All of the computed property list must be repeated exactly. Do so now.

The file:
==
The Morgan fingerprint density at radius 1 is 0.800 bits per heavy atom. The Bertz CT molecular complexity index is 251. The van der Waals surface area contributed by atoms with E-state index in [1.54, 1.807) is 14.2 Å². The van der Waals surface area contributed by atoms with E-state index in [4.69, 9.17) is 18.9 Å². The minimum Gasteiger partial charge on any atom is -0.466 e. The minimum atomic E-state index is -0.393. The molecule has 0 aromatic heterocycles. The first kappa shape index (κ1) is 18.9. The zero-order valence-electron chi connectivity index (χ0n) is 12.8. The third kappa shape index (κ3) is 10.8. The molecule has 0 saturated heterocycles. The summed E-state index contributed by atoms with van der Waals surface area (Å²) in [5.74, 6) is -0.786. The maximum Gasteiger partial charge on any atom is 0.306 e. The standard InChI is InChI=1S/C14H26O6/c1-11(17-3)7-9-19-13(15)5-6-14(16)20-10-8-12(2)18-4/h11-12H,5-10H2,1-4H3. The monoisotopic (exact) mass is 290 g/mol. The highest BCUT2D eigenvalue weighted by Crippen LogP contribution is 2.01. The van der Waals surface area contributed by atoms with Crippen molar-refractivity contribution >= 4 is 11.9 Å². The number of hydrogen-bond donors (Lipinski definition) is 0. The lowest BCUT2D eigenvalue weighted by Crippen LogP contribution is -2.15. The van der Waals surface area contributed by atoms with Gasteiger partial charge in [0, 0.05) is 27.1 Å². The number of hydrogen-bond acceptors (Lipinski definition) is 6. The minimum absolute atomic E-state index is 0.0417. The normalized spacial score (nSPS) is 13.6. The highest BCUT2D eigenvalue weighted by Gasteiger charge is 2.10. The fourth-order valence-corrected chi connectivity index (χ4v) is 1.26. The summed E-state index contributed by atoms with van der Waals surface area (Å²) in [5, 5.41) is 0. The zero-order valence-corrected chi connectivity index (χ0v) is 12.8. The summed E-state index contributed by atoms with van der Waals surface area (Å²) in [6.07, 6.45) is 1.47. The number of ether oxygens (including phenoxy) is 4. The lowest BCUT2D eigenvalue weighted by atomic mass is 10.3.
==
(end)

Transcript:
The Morgan fingerprint density at radius 1 is 0.800 bits per heavy atom. The Bertz CT molecular complexity index is 251. The van der Waals surface area contributed by atoms with E-state index in [1.54, 1.807) is 14.2 Å². The van der Waals surface area contributed by atoms with E-state index in [4.69, 9.17) is 18.9 Å². The minimum Gasteiger partial charge on any atom is -0.466 e. The minimum atomic E-state index is -0.393. The molecule has 0 aromatic heterocycles. The first kappa shape index (κ1) is 18.9. The zero-order valence-electron chi connectivity index (χ0n) is 12.8. The third kappa shape index (κ3) is 10.8. The molecule has 0 saturated heterocycles. The summed E-state index contributed by atoms with van der Waals surface area (Å²) in [5.74, 6) is -0.786. The maximum Gasteiger partial charge on any atom is 0.306 e. The standard InChI is InChI=1S/C14H26O6/c1-11(17-3)7-9-19-13(15)5-6-14(16)20-10-8-12(2)18-4/h11-12H,5-10H2,1-4H3. The monoisotopic (exact) mass is 290 g/mol. The highest BCUT2D eigenvalue weighted by Crippen LogP contribution is 2.01. The van der Waals surface area contributed by atoms with Crippen molar-refractivity contribution >= 4 is 11.9 Å². The number of hydrogen-bond donors (Lipinski definition) is 0. The lowest BCUT2D eigenvalue weighted by Crippen LogP contribution is -2.15. The van der Waals surface area contributed by atoms with Gasteiger partial charge in [0, 0.05) is 27.1 Å². The number of hydrogen-bond acceptors (Lipinski definition) is 6. The minimum absolute atomic E-state index is 0.0417. The normalized spacial score (nSPS) is 13.6. The highest BCUT2D eigenvalue weighted by Gasteiger charge is 2.10. The fourth-order valence-corrected chi connectivity index (χ4v) is 1.26. The summed E-state index contributed by atoms with van der Waals surface area (Å²) in [5, 5.41) is 0. The zero-order valence-corrected chi connectivity index (χ0v) is 12.8. The summed E-state index contributed by atoms with van der Waals surface area (Å²) in [6.07, 6.45) is 1.47. The number of ether oxygens (including phenoxy) is 4. The lowest BCUT2D eigenvalue weighted by atomic mass is 10.3.